6 years ago #1
redwings5552
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Hi,

I have a question about using pure ammonia for a cycle. I know you are supposed to start the cycle by adding enough ammonia until you can read 5ppm on your water test kit...and you keep adding this amount each day until you have nitrites...well I added my first dose last night to get 5 ppm...so just now I just tested my water and it shows its still 5ppm...now here is my confusion, do I still add the same amount of ammonia again even though it is still at 5ppm or do I wait for it to drop a bit and then add some more again?

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6 years ago #2
Andrea
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However much ammonia it took you to get to 5ppm, add the same amount daily till your nitrites spike. Once your nitites spike, cut the dose to half the original amount. Continue at half till bacteria is established. Bacteria is formed to convert ammonia into nitrite, then a second forms to convert nitite to nitrate. You are doing well when nitrates begin to appear. Eventually Ammonia will drop to zero, then nitrites to zero, leaving you only with a reading of nitrates, at this point your cycle would be complete...

I had contemplated a fishless cycle using pure ammonia, but i didn't trust that i had pure ammonia that didn't have surficants. They say if you shake the bottle and it doesn't bubble, it should be good, but i've found clear ammonia that when shook didn't, but the ingredients clearly stated surfactants... so i ended up doing a fishless cycle using only flake fish food...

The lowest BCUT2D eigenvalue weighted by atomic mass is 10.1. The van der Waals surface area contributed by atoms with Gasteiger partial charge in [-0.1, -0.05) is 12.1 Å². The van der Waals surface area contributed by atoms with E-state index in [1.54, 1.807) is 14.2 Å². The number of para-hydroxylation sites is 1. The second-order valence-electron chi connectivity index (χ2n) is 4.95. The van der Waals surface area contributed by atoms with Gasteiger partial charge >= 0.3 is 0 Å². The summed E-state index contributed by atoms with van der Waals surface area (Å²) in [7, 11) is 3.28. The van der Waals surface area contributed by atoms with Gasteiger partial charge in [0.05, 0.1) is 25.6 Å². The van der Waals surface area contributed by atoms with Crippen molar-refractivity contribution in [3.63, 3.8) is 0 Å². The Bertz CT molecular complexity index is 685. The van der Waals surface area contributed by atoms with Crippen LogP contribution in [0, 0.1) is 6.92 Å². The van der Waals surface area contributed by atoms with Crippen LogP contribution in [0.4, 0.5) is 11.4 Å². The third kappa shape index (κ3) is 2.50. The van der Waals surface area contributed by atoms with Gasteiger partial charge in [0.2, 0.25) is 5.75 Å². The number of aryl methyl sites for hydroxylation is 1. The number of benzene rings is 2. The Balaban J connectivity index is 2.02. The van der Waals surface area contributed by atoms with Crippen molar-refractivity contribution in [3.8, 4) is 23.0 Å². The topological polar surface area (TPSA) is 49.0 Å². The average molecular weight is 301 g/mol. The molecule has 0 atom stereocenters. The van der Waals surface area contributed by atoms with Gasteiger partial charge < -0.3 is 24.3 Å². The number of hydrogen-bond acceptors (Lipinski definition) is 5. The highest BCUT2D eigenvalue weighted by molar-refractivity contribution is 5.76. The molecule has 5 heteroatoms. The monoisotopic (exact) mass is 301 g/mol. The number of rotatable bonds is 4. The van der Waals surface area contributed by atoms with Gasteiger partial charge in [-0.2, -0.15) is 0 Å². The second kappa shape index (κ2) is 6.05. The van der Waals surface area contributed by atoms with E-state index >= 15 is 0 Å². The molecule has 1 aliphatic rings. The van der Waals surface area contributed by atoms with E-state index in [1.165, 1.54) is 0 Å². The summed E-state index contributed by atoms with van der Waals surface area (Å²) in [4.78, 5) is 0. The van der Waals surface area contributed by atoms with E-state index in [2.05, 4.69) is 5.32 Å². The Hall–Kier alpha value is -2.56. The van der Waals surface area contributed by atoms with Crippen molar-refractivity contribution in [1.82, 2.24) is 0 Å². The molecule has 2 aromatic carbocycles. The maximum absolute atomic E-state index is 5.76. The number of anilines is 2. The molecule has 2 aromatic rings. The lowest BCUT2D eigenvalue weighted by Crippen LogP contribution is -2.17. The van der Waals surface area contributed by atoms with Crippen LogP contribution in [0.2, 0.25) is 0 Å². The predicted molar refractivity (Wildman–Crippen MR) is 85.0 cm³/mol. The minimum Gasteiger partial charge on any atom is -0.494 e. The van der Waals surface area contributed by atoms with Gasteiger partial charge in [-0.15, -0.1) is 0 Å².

I have only a 5gal, but by flake food fishless cycle only took about 2-3 weeks to complete.

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6 years ago #3
Andrea
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You may also want to consider the use of live plants. They will help absorb the ammonia and nitries... Hornwort is especially good for this.
Ammonia and nitites need to be at zero after the cycle ends these two things at any level are particularly bad for fish.

A partial water change would need to be done at the completion of your cycle to ensure nitrates are at a safe level. I belive 20ppm, would be okay maybe a little higher. I only have 1 fish at the moment with a few snails. I do 20- 25% water changes 1 per week as well as test my water weekly before i change my water to make sure everything is good.
I wish you well... Happy fish keeping.

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6 years ago #4
redwings5552
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Hey Andrea,

thanks for replying back. Yeah, I know that I am supposed to add enough each day to keep up 5ppm, but after a 24 hour period I checked and it's still at 5 ppm. So should I hold off on adding more ammonia until tomorrow? Maybe I added too much ammonia? I don't think I did because I used a formula to figure out how much ammonia to add.